Charlton is located the north-west Victoria, 254 km north west of Melbourne. Prior to European settlement Jaara Aborigines are inhabited the area. The first European settlers were Robert Cay and William Kaye, who established the 'Charlton' station in 1848, who probably named it after the village Charlton Marshall in Greenwich, England. The run was divided into East Charlton and West Charlton, separated by the Avoca River. Each side was subject to different commissioners of crown lands. When a town developed on the eastern side of the river, adjacent a river crossing, it was known as East Charlton.

In 1863 an inn was erected, and four years later a bridge was built across the Avoca River, facilitating the spread of the settlement to both sides of the riverbank. Thus the title 'East Charlton' became redundant, but a name change to 'Charlton' was impossible until 1879 when another town named Charlton changed its name to Chute.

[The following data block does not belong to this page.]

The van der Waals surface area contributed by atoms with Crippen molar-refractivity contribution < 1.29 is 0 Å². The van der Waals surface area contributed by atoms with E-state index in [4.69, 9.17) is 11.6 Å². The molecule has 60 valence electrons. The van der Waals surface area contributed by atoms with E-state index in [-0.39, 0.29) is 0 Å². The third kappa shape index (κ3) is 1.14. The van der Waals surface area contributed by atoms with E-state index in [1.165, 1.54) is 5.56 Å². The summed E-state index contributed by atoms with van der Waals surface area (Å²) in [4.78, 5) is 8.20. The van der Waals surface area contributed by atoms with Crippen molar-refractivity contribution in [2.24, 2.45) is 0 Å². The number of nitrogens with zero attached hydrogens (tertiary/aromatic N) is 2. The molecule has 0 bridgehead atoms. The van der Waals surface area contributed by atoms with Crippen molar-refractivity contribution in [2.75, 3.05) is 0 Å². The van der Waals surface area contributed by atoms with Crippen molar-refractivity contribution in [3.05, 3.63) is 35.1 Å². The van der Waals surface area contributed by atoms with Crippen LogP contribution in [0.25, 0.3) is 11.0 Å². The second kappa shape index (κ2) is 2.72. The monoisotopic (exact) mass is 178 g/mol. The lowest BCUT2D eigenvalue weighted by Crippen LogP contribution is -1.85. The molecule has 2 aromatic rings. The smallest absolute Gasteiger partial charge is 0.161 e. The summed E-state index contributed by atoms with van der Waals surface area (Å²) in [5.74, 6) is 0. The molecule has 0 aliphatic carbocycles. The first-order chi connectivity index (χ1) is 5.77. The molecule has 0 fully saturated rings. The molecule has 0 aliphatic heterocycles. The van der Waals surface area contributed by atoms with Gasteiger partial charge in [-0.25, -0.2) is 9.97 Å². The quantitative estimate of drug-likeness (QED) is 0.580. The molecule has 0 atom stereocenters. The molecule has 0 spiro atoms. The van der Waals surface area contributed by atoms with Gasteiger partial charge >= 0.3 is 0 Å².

In the 1870s the large holdings were opened to selectors who established grain-growing. Two flour mills were consequently built in the 1870s. The Shire of Charlton was established on 28 May 1895. Two years later the Shire issued a medal in commemoration of the diamond jubilee of Queen Victoria (NU 20455). The medal named C.A. Foreman as Shire President and E.F. Gilchrist as Sire Secretary.

Buloke Shire Council was created by Order of the Governor in Council on January 20 1995 from the Shires of Charlton, Wycheproof, Birchip, Donald and part of the Shire of Kara Kara.

Charlton is today dominated by large grain silos that indicate the focus of local industry, although its feedlot is the largest beef lot producer in Victoria. Wool and fat lambs also contribute to the local economy.

'Walkabout Australia Travel Guide', Fairfax F2 website, accessed 25/11/2003.
Blake, L. (1977). Place Names of Victoria.

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